The H-1B visa is a United States work permit that allows foreign-born citizens with specialized knowledge or a ‘fashion model of qualification’ to work in the United States.
There are aspects of the H-1B visa program that can create complications for workers, such as deadlines. Some H-1B visas are valid for up to three years with the option of extending for another three years. Once the extension is complete, visa holders must leave the United States for a full year without re-entry, making it difficult for visa holders to settle down or start a family.
There is also a lower limit on the number of visas issued by the United States each year to 65,000 and an additional 20,000 visas issued to candidates with higher education such as master’s degrees. While this may seem like a large number of visas, it is quite small compared to the overall size of the United States workforce.
With these difficulties in mind, many skilled workers who wish to obtain permanent residency turn their attention to Canada. There are a number of temporary work permit options available for people with specialized knowledge and many of them can be used as leverage to obtain permanent residency.
Overall, it may be more convenient to choose Canada as a place to work. Here are some options to consider:
Global Talent Stream
The Global Talent Stream is designed for foreign nationals who work in technical and IT fields, or what the H-1B would define as a “specialty occupation.”
It is considered part of the Temporary Foreign Worker Program (TFWP) and prior to hiring, employers must first obtain a neutral or positive Labor Market Impact Assessment (LMIA) from Employment and Social Development Canada (ESDC) to be eligible . ESDC assesses whether hiring employees from outside Canada would have a positive, neutral or negative impact on the Canadian labor market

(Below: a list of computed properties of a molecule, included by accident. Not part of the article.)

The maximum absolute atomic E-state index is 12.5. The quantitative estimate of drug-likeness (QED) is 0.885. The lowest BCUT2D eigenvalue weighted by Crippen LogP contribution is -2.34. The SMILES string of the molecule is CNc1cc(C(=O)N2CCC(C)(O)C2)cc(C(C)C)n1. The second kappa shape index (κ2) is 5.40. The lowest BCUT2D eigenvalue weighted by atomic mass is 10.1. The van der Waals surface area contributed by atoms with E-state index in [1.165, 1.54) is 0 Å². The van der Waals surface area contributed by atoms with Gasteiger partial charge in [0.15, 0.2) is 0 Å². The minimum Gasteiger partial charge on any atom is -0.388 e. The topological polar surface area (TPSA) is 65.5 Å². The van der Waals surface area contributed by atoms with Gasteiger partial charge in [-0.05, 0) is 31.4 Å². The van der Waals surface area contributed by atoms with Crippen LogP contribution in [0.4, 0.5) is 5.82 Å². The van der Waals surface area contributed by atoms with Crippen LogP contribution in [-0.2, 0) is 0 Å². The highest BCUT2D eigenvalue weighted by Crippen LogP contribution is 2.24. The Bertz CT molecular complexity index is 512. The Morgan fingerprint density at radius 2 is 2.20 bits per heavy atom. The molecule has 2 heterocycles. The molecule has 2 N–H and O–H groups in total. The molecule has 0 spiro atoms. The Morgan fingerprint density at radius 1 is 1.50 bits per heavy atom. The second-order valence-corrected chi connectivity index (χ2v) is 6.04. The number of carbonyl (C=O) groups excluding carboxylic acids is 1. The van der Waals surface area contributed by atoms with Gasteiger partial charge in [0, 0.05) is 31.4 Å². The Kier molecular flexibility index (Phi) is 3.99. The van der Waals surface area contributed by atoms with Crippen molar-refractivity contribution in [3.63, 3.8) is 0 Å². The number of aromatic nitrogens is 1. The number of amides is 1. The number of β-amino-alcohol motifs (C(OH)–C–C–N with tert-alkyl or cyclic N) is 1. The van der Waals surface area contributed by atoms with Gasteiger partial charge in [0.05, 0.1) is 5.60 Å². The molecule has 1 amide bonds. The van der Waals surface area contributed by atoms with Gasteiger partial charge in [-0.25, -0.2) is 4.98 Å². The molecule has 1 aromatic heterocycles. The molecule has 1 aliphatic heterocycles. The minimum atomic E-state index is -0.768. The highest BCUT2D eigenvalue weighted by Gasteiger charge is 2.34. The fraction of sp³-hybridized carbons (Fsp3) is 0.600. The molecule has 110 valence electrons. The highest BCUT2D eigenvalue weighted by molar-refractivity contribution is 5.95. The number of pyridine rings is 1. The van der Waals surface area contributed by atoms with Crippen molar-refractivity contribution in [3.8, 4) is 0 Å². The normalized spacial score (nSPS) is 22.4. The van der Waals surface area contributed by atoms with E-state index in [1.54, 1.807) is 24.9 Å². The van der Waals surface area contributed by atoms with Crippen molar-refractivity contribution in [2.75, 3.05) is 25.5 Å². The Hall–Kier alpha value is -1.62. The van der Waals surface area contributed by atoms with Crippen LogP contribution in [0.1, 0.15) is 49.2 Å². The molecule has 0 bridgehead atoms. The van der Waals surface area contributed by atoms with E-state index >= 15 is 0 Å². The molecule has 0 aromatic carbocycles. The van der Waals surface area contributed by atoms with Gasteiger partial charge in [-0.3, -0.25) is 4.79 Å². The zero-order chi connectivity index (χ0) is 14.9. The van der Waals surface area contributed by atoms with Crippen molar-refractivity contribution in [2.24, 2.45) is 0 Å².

The section was created to facilitate the development of Canada’s technology industry and aims to achieve a processing standard of two weeks after the final application is submitted by a potential employee.
Foreign nationals on H-1B visas are often employees of multinational companies, which means they may have branches in both the US and Canada.
Intra-company transfer (ICT) occurs when employees of multinational companies move to the Canadian branch of the company. The transferee is often in a management position or has other specialized knowledge.
Additionally, employees of US companies seeking to establish a presence in Canada may apply for an Intra-Company Startup Work Permit. This type of permit allows employees to start operating a Canadian branch of a multinational company.
Mexicans who have already obtained H-1B visas may be eligible to work in Canada through the Canada-US-Mexico Agreement (CUSMA). Candidates must be eligible to work in their occupation and must be able to work in Canada only in the role for which they were hired.
Using Your Experience for Permanent Residency
Work experience gained through any of these work permits can be used to apply for permanent residence through Express Entry.
Express Entry is an application management system used by Immigration Refugees and Citizenship Canada (IRCC) to manage the Federal Skilled Worker Program, the Federal Skilled Trades Program and the Canadian Experience Class.
Once a candidate has self-assessed whether they are eligible for the Express Entry programme, they can create a profile on the IRCC website. IRCC will then provide a Comprehensive Ranking System (CRS) score that is based on work experience, education, language abilities and other human capital factors. The higher a candidate’s score, the more likely they are to receive an invitation to the Application for Permanent Residence (ITA).
Once a candidate receives the ITA, he/she has 60 days to send his/her final application. IRCC has a processing standard of six months for all new applications.
Provincial Nominee Program
It is also possible to become a permanent resident through several streams in the Provincial Nominee Program (PNP).
All Canadian provinces except Quebec and Nunavut have PNPs that work with IRCC. Under these programs, provincial governments select candidates they feel would be a good fit in the province. Many Canadian provinces have immigration streams designed to attract talent for in-demand occupations such as technology and health care.
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